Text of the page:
At least five defendants released from a Los Angeles jail in May after officials failed to arraign them remain at large, the aftermath of a feud between L.A. County prosecutors and judges that all sides describe as embarrassing, the Los Angeles Times reports.
The defendants, accused of such crimes as carjacking, assault, and robbery, were among dozens released May 28 because their arraignment would have forced the court to stay open past the 4:30 p.m. closing time. One of those set free is now wanted in connection with a murder last month, increasing rancor between prosecutors and judges over who is to blame for the releases.
Los Angeles County Superior Court judges, grappling with cutbacks caused by the state budget crisis, decided that the court needed to enforce the 4:30 p.m. closing time to reduce overtime. They blame police and prosecutors for filing charges late. A Los Angeles prosecutors association accuses the judges of placing penny-pinching before public safety.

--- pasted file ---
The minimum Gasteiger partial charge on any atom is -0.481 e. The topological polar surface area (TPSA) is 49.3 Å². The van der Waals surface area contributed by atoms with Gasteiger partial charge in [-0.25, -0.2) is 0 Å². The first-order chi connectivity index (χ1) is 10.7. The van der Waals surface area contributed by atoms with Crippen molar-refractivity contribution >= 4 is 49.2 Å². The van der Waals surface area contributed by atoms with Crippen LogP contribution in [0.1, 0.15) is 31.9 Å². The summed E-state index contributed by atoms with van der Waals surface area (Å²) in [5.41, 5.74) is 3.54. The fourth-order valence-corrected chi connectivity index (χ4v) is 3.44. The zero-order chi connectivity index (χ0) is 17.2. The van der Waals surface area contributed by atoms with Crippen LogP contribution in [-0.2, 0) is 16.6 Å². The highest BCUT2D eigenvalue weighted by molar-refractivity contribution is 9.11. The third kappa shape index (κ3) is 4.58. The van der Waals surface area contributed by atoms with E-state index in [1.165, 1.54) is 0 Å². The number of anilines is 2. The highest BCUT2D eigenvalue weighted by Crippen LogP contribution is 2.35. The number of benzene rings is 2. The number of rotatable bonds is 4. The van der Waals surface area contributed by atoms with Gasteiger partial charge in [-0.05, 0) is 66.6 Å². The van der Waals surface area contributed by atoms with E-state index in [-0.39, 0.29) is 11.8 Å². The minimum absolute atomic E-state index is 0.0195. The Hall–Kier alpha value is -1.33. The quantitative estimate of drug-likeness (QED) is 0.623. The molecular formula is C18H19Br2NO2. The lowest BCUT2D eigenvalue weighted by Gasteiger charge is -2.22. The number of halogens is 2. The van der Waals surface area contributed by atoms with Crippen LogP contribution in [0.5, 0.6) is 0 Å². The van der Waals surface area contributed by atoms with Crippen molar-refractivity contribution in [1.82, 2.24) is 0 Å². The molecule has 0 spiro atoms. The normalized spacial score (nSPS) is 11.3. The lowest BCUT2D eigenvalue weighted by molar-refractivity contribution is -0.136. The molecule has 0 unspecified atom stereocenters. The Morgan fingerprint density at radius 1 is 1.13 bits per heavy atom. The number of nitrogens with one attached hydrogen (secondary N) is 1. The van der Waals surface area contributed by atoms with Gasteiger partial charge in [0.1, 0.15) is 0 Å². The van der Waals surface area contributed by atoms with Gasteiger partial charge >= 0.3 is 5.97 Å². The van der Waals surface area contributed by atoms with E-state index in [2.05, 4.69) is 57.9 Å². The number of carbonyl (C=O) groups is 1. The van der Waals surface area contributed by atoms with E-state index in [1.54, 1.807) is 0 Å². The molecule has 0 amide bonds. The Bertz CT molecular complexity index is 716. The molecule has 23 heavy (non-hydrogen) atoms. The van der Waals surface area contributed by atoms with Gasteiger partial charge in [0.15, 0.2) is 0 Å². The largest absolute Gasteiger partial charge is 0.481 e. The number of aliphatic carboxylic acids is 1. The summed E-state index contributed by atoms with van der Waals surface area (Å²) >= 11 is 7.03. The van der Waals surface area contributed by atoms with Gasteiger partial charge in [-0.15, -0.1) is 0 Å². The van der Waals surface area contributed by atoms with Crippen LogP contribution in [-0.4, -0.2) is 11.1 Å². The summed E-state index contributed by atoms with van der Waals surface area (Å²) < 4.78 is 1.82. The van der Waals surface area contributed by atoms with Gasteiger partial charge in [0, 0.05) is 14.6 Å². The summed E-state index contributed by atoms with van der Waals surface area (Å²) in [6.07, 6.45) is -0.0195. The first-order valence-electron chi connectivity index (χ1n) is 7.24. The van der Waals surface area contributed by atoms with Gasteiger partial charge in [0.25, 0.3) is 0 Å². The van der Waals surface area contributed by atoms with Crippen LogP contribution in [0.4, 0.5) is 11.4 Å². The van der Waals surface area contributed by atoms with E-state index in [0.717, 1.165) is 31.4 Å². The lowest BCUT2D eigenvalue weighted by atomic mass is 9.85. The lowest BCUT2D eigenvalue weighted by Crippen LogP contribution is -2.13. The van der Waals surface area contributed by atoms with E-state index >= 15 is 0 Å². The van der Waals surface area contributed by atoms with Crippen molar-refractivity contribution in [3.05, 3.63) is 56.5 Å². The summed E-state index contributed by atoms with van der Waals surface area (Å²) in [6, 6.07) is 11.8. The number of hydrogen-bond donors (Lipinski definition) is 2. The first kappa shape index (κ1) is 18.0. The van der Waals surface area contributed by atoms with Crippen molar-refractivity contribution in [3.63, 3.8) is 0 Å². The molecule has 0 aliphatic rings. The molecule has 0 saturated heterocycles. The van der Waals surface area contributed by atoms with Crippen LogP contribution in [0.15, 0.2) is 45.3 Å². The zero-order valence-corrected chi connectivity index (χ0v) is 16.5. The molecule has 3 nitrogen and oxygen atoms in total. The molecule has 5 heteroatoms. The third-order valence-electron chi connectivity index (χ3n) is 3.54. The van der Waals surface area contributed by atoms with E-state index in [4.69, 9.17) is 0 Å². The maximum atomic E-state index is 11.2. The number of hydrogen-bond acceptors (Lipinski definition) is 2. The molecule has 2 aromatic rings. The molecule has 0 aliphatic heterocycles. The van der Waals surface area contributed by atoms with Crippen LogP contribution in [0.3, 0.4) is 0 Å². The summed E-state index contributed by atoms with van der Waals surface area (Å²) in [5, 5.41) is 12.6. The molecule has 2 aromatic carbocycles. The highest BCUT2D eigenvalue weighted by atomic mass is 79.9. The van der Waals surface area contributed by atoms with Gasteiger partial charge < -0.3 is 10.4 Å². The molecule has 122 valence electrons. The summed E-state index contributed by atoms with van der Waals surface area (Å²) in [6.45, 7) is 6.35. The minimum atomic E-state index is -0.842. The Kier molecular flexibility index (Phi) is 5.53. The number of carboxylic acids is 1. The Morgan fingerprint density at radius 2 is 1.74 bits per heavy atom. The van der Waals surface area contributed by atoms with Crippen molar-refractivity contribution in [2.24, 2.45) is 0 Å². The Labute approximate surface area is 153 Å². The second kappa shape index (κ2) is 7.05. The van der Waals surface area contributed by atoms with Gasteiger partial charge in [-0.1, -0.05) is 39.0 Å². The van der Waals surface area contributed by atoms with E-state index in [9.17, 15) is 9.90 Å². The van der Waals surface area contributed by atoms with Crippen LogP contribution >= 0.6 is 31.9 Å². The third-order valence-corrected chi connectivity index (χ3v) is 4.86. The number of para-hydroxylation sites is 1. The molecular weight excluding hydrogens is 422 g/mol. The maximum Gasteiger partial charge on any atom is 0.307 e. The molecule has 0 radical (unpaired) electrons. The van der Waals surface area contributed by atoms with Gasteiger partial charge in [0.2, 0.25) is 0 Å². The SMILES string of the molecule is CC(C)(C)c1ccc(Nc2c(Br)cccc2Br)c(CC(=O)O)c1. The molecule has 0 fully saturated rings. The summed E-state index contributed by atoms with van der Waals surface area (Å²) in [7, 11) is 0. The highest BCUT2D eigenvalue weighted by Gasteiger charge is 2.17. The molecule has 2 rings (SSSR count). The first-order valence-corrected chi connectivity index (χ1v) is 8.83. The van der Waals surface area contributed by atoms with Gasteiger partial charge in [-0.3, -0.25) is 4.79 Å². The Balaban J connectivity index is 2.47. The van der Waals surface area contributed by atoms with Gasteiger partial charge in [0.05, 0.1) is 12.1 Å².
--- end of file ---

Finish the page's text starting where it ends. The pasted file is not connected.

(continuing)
The one thing everyone agrees on is that they can’t let it happen again. “The public doesn’t want to hear this, but the public safety needs to be balanced against budget concerns,” said Judge Dan T. Oki. “The court cannot afford to keep doing this. We do not have money.”